The early stages in Wuhan were concerning because the CCP was definitely reacting like this was a huge deal, and this is coming from a government that has not historically acted like it has a huge concern for human life and well-being (at least from the outside perspective, eg, things like the Great Leap Forward killed millions of people,) but that makes it all the more concerning. If a government that doesn’t normally seem to care whether people live or die is suddenly concerned that people are going to die, you get worried.

(It may be that the Chinese government has changed a lot in its concern for human life since the Cultural Revolution and now puts in more effort to take care of its people, but that’s waiting into the weeds of Chinese policy and I don’t really know enough about China to comment coherently.) My point is just that the Chinese response certainly looked concerning.

It was concerning enough that very online people in the US were starting to plan ahead for the pandemic shutdown back in January. For example, I have talked to people who said they had started stocking up on food gradually, just buying a little bit extra each time they went to the store, a bag of rice here, a few cans of soup there, etc. This is a sensible way to do it, because if corona had turned out to be nothing, they you’ll eat the food eventually, and if there is a quarantine, you won’t be caught flat-footed. But most people simply ignored the news back in January–I think most people weren’t even aware that anything was going on in China.

Meanwhile, the reaction from governments and governmental bodies was much more muted. It’s been amazing to watch official medical folks working for the British government come out with ideas like “let’s just go for herd immunity,” which any idiot could have told you was terrible terrible idea. At that point, we had the examples of Iran and Italy in addition to China, so there’s really no excuse for proposing this terrible idea. Being ignorant about what an absolute disaster the Italian hospitals were at that point seems like almost willful ignorance, which is rather frightening.

Unfortunately the same thing is true here in the US. The CDC completely flubbed its early response to Corona. I’ve read a few of the emails released from the CDC, and I don’t see a lot of malice in these documents; I simply see a slow-moving organization that can’t get its act together and doesn’t realize how fast it needs to act. Some of this is probably because most of the health problems in the US, prior to Corona, were slow-moving problems. Our biggest issues these days are things like obesity and heart disease, conditions that will only kill you after multiple decades. The only major new communicable disease we’ve had is AIDS, which also takes years to kill you and hasn’t been a huge deal since the 90s. (You also generally have to be involved in some specific activities to catch AIDs. You can catch corona, by contrast, just by breathing.) So the CDC has not had to actually deal with a new, fast-spread epidemic disease in a very long time (if ever) and weren’t ready to act quickly. For example, they tried to deploy a digital questionnaire to airports for screening international arrivals, but the questionnaires had major problems, like an inability to save the information entered. Unfortunately, “predicting pandemics” and “coding questionnaires” are two different skillsets.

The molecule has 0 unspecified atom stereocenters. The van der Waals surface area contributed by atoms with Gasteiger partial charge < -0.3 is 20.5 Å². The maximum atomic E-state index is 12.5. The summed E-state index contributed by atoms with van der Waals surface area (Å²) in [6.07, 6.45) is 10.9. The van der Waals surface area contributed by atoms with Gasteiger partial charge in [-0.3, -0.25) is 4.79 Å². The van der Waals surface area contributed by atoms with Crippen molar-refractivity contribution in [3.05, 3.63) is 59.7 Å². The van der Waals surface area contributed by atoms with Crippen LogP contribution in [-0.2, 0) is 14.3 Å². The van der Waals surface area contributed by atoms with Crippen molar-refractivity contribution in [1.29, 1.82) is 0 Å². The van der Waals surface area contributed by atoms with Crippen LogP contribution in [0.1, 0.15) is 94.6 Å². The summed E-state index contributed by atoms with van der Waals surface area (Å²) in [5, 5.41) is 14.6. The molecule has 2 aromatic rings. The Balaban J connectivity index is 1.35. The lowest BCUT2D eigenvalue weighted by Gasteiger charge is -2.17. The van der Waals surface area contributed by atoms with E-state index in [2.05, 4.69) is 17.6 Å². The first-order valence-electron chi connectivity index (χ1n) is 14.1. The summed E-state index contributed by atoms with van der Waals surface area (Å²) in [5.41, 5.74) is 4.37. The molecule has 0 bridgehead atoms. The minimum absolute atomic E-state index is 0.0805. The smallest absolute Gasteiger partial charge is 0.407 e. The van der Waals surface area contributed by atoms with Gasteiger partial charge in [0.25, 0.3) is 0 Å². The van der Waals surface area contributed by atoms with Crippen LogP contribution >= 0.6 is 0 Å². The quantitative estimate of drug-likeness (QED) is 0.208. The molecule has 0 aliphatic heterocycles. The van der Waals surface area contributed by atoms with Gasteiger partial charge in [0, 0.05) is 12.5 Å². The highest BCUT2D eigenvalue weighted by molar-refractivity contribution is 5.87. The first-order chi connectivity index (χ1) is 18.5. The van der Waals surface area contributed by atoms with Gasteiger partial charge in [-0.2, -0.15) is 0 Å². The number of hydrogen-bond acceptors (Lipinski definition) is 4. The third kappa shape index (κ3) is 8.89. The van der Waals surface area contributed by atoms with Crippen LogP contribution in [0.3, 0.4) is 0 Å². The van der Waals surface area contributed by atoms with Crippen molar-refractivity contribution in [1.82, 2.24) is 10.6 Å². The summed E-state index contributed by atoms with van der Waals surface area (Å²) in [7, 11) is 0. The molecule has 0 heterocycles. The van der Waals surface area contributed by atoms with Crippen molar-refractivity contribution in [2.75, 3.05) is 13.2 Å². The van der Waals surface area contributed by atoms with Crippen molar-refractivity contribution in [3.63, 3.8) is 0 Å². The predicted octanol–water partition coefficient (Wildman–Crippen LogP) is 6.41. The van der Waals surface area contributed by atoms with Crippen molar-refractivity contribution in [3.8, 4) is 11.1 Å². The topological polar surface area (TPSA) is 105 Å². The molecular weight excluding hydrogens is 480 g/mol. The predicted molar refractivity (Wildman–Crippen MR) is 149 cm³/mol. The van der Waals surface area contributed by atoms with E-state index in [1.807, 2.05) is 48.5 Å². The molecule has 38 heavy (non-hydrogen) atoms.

I think these people working for the CDC were probably watching ordinary TV news, which hasn’t done a great job of getting on the ground information about what’s going on with corna in different countries–CDC employees aren’t magic, after all. They have to get information from somewhere, and most of them are probably ordinary people who watch ordinary sources. If you watch MSNBC and MSNBC is not airing frontline reports from inside Chinese or Italian hospitals, then you have to go on YouTube to see videos of people dying in the hallways of Italian hospitals (maybe that’s not even on YouTube anymore. Maybe you have to go to LiveLeak). If you’re not the kind of person to seek out this information in the first place, or maybe you’re not in a group of people online who are talking about it, then you might not hear about it. It’s possible that maybe these CDC guys really just did not realize how serious this is and how fast they needed to act. They’re watching the media for information, and meanwhile the media is taking its cues from the CDC, and the whole thing becomes a circle with insufficient “official” sources of information.